Why the Federal Reserves cut to 1% rate will fall short, according to a Financial Times of London editorial:
The power of traditional monetary policy may nevertheless be limited in the present situation . jammed credit markets mean that any cuts will take more time than usual to filter through to the economy with banks reluctant to supply new credit in the first place, overall benefits are capped to boost the real economy directly, the central bank needs to be supported by fiscal policy.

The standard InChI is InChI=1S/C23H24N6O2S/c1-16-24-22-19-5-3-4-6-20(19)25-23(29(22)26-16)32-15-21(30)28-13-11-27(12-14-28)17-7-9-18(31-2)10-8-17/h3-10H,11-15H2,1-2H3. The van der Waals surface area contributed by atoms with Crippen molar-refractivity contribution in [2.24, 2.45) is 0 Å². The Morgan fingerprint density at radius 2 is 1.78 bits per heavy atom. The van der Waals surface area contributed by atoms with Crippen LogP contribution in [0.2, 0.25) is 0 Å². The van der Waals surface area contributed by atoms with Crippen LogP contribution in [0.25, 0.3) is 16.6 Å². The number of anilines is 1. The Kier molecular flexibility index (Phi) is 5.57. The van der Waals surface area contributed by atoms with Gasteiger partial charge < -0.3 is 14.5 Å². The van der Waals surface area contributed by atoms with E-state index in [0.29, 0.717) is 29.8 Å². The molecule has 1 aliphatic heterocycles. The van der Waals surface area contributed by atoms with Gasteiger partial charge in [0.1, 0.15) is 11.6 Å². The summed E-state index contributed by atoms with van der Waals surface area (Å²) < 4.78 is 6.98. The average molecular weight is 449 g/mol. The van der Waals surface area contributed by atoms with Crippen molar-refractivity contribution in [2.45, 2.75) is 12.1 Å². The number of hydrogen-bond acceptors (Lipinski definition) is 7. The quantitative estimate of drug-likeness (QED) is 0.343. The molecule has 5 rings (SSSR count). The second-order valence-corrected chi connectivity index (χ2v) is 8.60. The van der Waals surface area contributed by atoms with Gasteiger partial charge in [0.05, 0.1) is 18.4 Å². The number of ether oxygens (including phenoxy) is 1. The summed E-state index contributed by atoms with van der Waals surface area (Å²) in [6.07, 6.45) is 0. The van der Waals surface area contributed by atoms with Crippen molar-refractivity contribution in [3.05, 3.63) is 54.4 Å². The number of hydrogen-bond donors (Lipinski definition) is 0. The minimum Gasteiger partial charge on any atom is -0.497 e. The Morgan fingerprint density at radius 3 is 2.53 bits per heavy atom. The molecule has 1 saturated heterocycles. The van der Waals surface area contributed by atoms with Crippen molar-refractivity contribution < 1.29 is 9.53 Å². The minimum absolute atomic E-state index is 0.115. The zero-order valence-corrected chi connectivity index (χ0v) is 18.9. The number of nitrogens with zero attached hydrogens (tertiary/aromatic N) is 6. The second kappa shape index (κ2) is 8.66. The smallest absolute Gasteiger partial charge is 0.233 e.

Danielle Park in her Juggling Dynamite blog,says cut to 1% wont have the same stimulus as the 1% cut in 2003:
the world economies are in a lot worse shape now compared with 2003. Back then we just had a stock market bubble and the after shocks of 9/11 to deal with I doubt that this 1% will have the same simulative effect as the last 1% did in 2003 . the cut to 1% in 2003 did not work right away even then. They left rates at 1% for one full year before consumption picked up meaningfully in 2004 . secondly, consumers also had a lot less debt in 2003 than they do today.
More on the liquidity trap by Robert Brusca, chief economist at FAO Economics:
“Banks are like roach motels. The rate cuts go in but they don’t come out,”
So we could see more of this.